Publication number | US7957481 B2 |
Publication type | Grant |
Application number | US 12/450,836 |
PCT number | PCT/SE2007/050275 |
Publication date | Jun 7, 2011 |
Filing date | Apr 26, 2007 |
Priority date | Apr 26, 2007 |
Fee status | Paid |
Also published as | EP2140561A1, EP2140561A4, US20100085865, WO2008133559A1 |
Publication number | 12450836, 450836, PCT/2007/50275, PCT/SE/2007/050275, PCT/SE/2007/50275, PCT/SE/7/050275, PCT/SE/7/50275, PCT/SE2007/050275, PCT/SE2007/50275, PCT/SE2007050275, PCT/SE200750275, PCT/SE7/050275, PCT/SE7/50275, PCT/SE7050275, PCT/SE750275, US 7957481 B2, US 7957481B2, US-B2-7957481, US7957481 B2, US7957481B2 |
Inventors | Magnus Nilsbo, Tharaka Lamahewa, Scott Leyonhjelm |
Original Assignee | Nanoradio Ab |
Export Citation | BiBTeX, EndNote, RefMan |
Patent Citations (18), Classifications (11), Legal Events (3) | |
External Links: USPTO, USPTO Assignment, Espacenet | |
The present invention relates generally to the field of digital communication systems, and more particularly to a method and an apparatus for estimating a delay spread of a multipath channel.
In digital communication systems such as wired, wireless and optical communication systems, a transmitted signal reaches a receiver after propagation though a channel. In the propagation channel, the transmitted signal interacts with the environment in a very complex way. As an example, signal propagation though a wireless communication channel causes various types of impairment in a received signal due to reflections from large obstacles, diffraction around smaller objects and edges, and refraction through the medium and signal scattering. In a wired channel, such as an ADSL channel, impairments in a received signal may be caused by reflections due to cable mismatching and imperfect terminations. In an optical fibre system, impairments in a received signal are caused due to multiple reflections at connectors and splices. These complex interactions result in reception of multiple delayed versions or replicas of the transmitted signal through multiple paths with each version or replica having randomly distributed amplitude and phase. In general, a channel is known to experience a delay spread (time dispersion) due to multiple paths and is referred to as a multipath fading channel.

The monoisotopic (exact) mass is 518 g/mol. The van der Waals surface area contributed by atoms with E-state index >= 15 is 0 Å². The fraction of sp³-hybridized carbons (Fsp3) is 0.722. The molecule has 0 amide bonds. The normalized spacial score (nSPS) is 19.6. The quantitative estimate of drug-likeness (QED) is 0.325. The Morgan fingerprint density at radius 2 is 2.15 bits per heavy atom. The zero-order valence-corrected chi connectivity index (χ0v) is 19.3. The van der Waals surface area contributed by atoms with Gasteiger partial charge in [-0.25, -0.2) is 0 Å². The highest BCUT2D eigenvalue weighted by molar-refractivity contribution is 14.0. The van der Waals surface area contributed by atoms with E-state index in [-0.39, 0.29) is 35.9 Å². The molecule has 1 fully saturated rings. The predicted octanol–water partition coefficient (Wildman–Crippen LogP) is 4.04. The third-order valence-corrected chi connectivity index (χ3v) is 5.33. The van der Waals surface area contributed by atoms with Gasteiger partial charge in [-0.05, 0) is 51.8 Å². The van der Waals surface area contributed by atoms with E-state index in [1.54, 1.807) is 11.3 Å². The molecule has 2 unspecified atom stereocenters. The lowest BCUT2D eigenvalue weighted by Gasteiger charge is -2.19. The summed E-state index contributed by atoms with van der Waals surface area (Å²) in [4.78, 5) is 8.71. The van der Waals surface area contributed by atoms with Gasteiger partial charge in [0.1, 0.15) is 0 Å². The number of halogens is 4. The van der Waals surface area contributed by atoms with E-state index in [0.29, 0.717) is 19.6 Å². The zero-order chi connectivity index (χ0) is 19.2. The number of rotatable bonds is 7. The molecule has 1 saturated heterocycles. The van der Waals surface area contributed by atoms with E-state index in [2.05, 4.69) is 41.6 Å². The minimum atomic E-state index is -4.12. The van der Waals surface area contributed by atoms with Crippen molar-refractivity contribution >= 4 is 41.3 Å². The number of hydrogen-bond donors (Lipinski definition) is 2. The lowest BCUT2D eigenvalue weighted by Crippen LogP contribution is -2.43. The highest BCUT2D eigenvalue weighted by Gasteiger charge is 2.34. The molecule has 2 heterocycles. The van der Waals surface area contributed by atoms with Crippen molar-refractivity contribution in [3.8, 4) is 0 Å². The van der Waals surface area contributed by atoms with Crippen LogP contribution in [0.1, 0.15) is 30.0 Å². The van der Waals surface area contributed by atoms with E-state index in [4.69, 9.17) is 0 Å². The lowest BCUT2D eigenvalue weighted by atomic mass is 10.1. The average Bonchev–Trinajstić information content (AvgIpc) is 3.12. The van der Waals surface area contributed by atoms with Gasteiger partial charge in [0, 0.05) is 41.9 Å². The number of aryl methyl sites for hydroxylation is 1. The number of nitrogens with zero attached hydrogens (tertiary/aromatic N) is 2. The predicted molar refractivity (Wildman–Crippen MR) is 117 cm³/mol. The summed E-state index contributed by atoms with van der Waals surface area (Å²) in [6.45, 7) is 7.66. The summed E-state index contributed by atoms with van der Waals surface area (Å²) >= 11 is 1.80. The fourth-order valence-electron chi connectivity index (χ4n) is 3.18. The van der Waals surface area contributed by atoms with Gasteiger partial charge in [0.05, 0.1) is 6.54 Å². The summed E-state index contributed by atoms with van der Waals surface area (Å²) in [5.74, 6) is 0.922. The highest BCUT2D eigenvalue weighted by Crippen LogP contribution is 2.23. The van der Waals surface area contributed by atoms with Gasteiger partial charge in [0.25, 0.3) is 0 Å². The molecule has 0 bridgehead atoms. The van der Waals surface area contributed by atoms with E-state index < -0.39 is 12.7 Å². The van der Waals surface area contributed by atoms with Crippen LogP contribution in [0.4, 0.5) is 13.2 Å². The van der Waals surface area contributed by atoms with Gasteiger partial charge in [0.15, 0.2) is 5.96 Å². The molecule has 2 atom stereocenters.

Multipath fading may cause errors in signal decoding due to inter-symbol-interference (ISI) and may further affect the performance of communication systems. Therefore, the delay spread is considered to be one of the most important characteristics of propagation channels since it affects the performance of the communication systems. The knowledge about the delay spread of a channel can thus be used for designing a better receiver structure which can adapt itself to deal with the changing nature of the underlying channel and provide an improved performance that enhances the user experience. A large number of delay spread estimation techniques are found in the prior art.
In the U.S. Pat. No. 7,027,527, a method for detecting the presence of an excess delay spread within a received signal is described. In this prior art, a quantitative estimation of a similarity of two segments of the received signal is calculated. The two segments are chosen from synchronization data, where the first segment corresponds to data on even-numbered OFDM (orthogonal frequency domain multiplexing) subcarriers and the second segment corresponds to data on odd-numbered OFDM subcarriers. In determining the presence of the excess delay spread, the quantitative estimation is compared to a detection threshold. A drawback with the delay spread estimation technique disclosed in this prior art is that the method only detects the excess delay spread in the received signal and does not quantify the amount of delay spread in the channel.